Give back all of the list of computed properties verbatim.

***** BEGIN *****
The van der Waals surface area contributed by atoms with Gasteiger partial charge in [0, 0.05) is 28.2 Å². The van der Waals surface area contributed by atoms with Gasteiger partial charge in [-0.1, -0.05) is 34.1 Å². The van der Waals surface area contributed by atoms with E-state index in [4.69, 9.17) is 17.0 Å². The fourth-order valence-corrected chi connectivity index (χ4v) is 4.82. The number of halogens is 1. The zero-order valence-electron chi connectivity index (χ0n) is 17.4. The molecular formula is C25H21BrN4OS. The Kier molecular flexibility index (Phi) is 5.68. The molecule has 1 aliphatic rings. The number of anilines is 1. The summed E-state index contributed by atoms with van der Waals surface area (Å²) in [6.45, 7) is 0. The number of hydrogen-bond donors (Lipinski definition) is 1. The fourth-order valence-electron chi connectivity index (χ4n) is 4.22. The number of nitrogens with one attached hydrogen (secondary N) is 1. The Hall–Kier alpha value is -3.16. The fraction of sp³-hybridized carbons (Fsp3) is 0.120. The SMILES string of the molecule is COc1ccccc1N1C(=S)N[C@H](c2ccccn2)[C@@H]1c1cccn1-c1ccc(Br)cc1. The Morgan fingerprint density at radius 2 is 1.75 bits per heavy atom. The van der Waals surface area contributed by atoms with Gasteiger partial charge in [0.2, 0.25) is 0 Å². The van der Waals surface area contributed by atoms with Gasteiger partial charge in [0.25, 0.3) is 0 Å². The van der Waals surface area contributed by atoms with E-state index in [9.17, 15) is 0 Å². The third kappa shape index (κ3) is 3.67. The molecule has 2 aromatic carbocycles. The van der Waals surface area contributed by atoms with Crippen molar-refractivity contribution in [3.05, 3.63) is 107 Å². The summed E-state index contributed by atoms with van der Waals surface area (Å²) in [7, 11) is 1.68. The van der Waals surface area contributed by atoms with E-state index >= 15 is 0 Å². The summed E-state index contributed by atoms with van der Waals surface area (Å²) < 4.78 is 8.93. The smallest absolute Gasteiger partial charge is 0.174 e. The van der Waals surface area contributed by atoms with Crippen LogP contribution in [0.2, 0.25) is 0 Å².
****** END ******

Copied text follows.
The van der Waals surface area contributed by atoms with Gasteiger partial charge in [0, 0.05) is 28.2 Å². The van der Waals surface area contributed by atoms with Gasteiger partial charge in [-0.1, -0.05) is 34.1 Å². The van der Waals surface area contributed by atoms with E-state index in [4.69, 9.17) is 17.0 Å². The fourth-order valence-corrected chi connectivity index (χ4v) is 4.82. The number of halogens is 1. The zero-order valence-electron chi connectivity index (χ0n) is 17.4. The molecular formula is C25H21BrN4OS. The Kier molecular flexibility index (Phi) is 5.68. The molecule has 1 aliphatic rings. The number of anilines is 1. The summed E-state index contributed by atoms with van der Waals surface area (Å²) in [6.45, 7) is 0. The number of hydrogen-bond donors (Lipinski definition) is 1. The fourth-order valence-electron chi connectivity index (χ4n) is 4.22. The number of nitrogens with one attached hydrogen (secondary N) is 1. The Hall–Kier alpha value is -3.16. The fraction of sp³-hybridized carbons (Fsp3) is 0.120. The SMILES string of the molecule is COc1ccccc1N1C(=S)N[C@H](c2ccccn2)[C@@H]1c1cccn1-c1ccc(Br)cc1. The Morgan fingerprint density at radius 2 is 1.75 bits per heavy atom. The van der Waals surface area contributed by atoms with Gasteiger partial charge in [0.2, 0.25) is 0 Å². The van der Waals surface area contributed by atoms with Gasteiger partial charge in [0.25, 0.3) is 0 Å². The van der Waals surface area contributed by atoms with E-state index in [9.17, 15) is 0 Å². The third kappa shape index (κ3) is 3.67. The molecule has 2 aromatic carbocycles. The van der Waals surface area contributed by atoms with Crippen molar-refractivity contribution in [3.05, 3.63) is 107 Å². The summed E-state index contributed by atoms with van der Waals surface area (Å²) in [7, 11) is 1.68. The van der Waals surface area contributed by atoms with E-state index >= 15 is 0 Å². The summed E-state index contributed by atoms with van der Waals surface area (Å²) < 4.78 is 8.93. The smallest absolute Gasteiger partial charge is 0.174 e. The van der Waals surface area contributed by atoms with Crippen LogP contribution in [0.2, 0.25) is 0 Å².